Julius Plenz – Blog

Ten Years of Vim

About ten years ago, I began using Vim. Since about eight years ago, I have been using Vim for every email, every piece of code, literally every text I write. Today, I want to write a short text about how I came to use Vim and what I like about it.

I don't really remember when I first used Vim. It must have been around the time when I was programming PHP a lot. I had access to a "real" computer at home – running Windows XP – in 2002 for the first time; before that, I could only use older Macintoshs. It's typical for first-time Vi users to stumble into believing – by hear-say, I guess – that it is indeed a really superior editor, until they try it out the first time and can't even save, because they don't know how to. That were my first experiences too, probably.

Anyhow, at some point in time I ditched PHP Zend Studio for SciTE. Later, I got to know Vim (i.e., by reading a tutorial about it and actually understanding it) and was instantly hooked. Probably, the guys over at #html.de talked me into it. Ironically, I used Vim before I ever used a UNIX-like operating system.

In my Vim learning curve, I identify seven important advances:

  1. Understanding the Modes Concept. – This, of course, is something everybody needs to grok. It's fairly straight-forward, once you think about it.
  2. Understand the Visual Mode and Yank/Paste. – Line-wise selection already gives you more power than a regular editor when moving code.
  3. Understand Mappings and Macros. – Even today I am amazed how few people automate things. If it's one line, do it manually. If it's three lines, carefully think about the task while recording a macro for it!
  4. Unterstanding Windows. – Multiple files and stuff.
  5. Consequently using [h], [j], [k], [l]. – This actually was a much bigger step that you might think. I went to great lengths to achive this: I configured the arrow mapping to :echoerr a message. Today, I configure all programs to use Vim key bindings, especially for horizontal and vertical navigation. It's the first thing to do. I only use the arrow keys for Mplayer seeking.
  6. Using Text Objects. – See :help text-objects, if you don't know about them.
  7. Switching to a US keyboard layout. – Once you do this, all the Vim commands begin to make sense. (I used a German layout before.)

Steps 1–5 happened in the first two years. The text object only came with more recent Vim development, and I'm not quite sure when I adopted them. Learning the US layout was around 2006, maybe.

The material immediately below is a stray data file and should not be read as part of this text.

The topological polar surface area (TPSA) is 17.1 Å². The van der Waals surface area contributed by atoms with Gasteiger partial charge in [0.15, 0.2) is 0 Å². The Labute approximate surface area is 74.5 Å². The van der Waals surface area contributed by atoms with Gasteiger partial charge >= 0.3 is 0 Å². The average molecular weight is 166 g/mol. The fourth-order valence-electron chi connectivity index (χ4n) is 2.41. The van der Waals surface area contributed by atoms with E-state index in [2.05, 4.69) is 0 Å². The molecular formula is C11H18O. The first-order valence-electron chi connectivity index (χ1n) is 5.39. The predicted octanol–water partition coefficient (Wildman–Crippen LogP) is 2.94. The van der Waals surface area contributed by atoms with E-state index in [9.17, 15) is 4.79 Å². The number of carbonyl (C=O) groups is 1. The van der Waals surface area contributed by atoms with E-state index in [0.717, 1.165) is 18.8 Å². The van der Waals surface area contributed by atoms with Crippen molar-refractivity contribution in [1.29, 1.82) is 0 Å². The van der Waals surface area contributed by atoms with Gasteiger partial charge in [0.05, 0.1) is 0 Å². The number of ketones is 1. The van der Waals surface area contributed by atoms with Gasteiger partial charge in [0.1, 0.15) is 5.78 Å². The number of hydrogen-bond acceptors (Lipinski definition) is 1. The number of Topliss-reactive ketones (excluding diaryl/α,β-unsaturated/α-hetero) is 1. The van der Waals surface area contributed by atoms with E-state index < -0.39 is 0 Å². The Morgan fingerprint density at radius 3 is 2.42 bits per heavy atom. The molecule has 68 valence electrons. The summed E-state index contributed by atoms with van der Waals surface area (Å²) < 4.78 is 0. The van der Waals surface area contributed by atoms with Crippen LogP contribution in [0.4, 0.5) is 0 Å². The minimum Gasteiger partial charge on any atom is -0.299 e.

When I switched to using Debian in 2004, using Vim for all tasks already felt natural. Of course, at that point I finally came to understand Vim not merely as a text editor, but as a philosophy. And that is what fascinates me to this day: The Vi way of editing text is much more than a set of clever key bindings. It's a language.

Vi-vs.-Emacs fight In a way, I'm really professional at using Vim. If I think of the tasks I do, I suspect there are very few superfluous keys I press during editing. I have acquired a really good intuition of how to skip to a particular line, to a particular function parameter or a certain word in a sentence. (I use [H], [M], [L] for global on-screen navigation a lot, and I heavily use the [f], [t], [F] and [T] jump commands.) Just as you don't actually think about the letters you type when you become a good typist, I don't think about what command keys I press in Normal mode. I just press them, and the cursor magically moves around to where my eyes rest. This is good.

On the other hand, I am just using core Vim features, most of which are already found in original Vi implementations. My really conservative .vimrc change history shows that I pretty much settled my editing habits. – But: I have never used a third-party plugin before. Strange as it may sound, I never felt the urge to do so. Command-T certainly looks like it could be of use; however, I usually start a new Vim instance and go with the Z Shell completion, which I suspect to be superior in more than one way, to find the file(s). – Thus I must acknowledge that there might be vast possibilities yet do discover. (Oh, and while confessing, there's another big one: I have never used Emacs. All I know about it is hear-say.)

For keyboard enthusiasts, there are two quirks with Vim: It mainly relies on Escape for mode switches, and the keys for many combinations are aligned for QWERTY layouts. There's just no way around it: while [c] and [d] are mnemonic for cut and delete, [h], [j], [k], [l] simply aren't. There's no way justify their use when switching to Dvorak, and that's why I didn't (switch). I also once tried mapping [j][j] to Escape, or using the Caps Lock key as Escape replacement; I can't really stick to using it. (I also stick to calling vim on the command line instead of a shorter alias. It is the fourth most command I type, after sudo, git, and man.)

For me, text editing is equal to using Vim. I feel like a four-year old moving a mouse when I'm forced to use another editor on other people's computers. And because text editing is really clumsy with regular text editors, I no longer wonder why people don't really bother to correct errors: the effort is just not worth it.

If I had to sum up the difference between Vim and other editors in one sentence, it is this: While other editors are great for creating text, Vim is also great at manipulating text. And text manipulation, for most programmers and authors, is what it's all about.


posted 2012-01-30 tagged linux and vim